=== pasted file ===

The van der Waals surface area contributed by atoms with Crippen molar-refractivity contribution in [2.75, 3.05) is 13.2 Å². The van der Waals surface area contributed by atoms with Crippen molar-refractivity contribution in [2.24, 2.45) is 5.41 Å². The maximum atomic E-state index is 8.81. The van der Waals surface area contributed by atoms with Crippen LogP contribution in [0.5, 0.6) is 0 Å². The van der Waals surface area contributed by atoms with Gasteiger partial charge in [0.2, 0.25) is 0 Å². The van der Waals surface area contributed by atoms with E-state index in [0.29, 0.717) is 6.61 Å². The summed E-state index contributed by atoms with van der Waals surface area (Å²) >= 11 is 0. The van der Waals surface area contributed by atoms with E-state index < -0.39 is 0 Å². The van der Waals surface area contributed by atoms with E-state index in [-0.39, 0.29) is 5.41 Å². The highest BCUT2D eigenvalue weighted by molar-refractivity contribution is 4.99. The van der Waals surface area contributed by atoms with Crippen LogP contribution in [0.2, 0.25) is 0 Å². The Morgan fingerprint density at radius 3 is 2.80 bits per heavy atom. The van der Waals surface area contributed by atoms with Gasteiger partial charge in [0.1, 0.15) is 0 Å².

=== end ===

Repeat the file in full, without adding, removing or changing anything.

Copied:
The van der Waals surface area contributed by atoms with Crippen molar-refractivity contribution in [2.75, 3.05) is 13.2 Å². The van der Waals surface area contributed by atoms with Crippen molar-refractivity contribution in [2.24, 2.45) is 5.41 Å². The maximum atomic E-state index is 8.81. The van der Waals surface area contributed by atoms with Crippen LogP contribution in [0.5, 0.6) is 0 Å². The van der Waals surface area contributed by atoms with Gasteiger partial charge in [0.2, 0.25) is 0 Å². The van der Waals surface area contributed by atoms with E-state index in [0.29, 0.717) is 6.61 Å². The summed E-state index contributed by atoms with van der Waals surface area (Å²) >= 11 is 0. The van der Waals surface area contributed by atoms with E-state index < -0.39 is 0 Å². The van der Waals surface area contributed by atoms with E-state index in [-0.39, 0.29) is 5.41 Å². The highest BCUT2D eigenvalue weighted by molar-refractivity contribution is 4.99. The van der Waals surface area contributed by atoms with Crippen LogP contribution in [0.2, 0.25) is 0 Å². The Morgan fingerprint density at radius 3 is 2.80 bits per heavy atom. The van der Waals surface area contributed by atoms with Gasteiger partial charge in [0.1, 0.15) is 0 Å².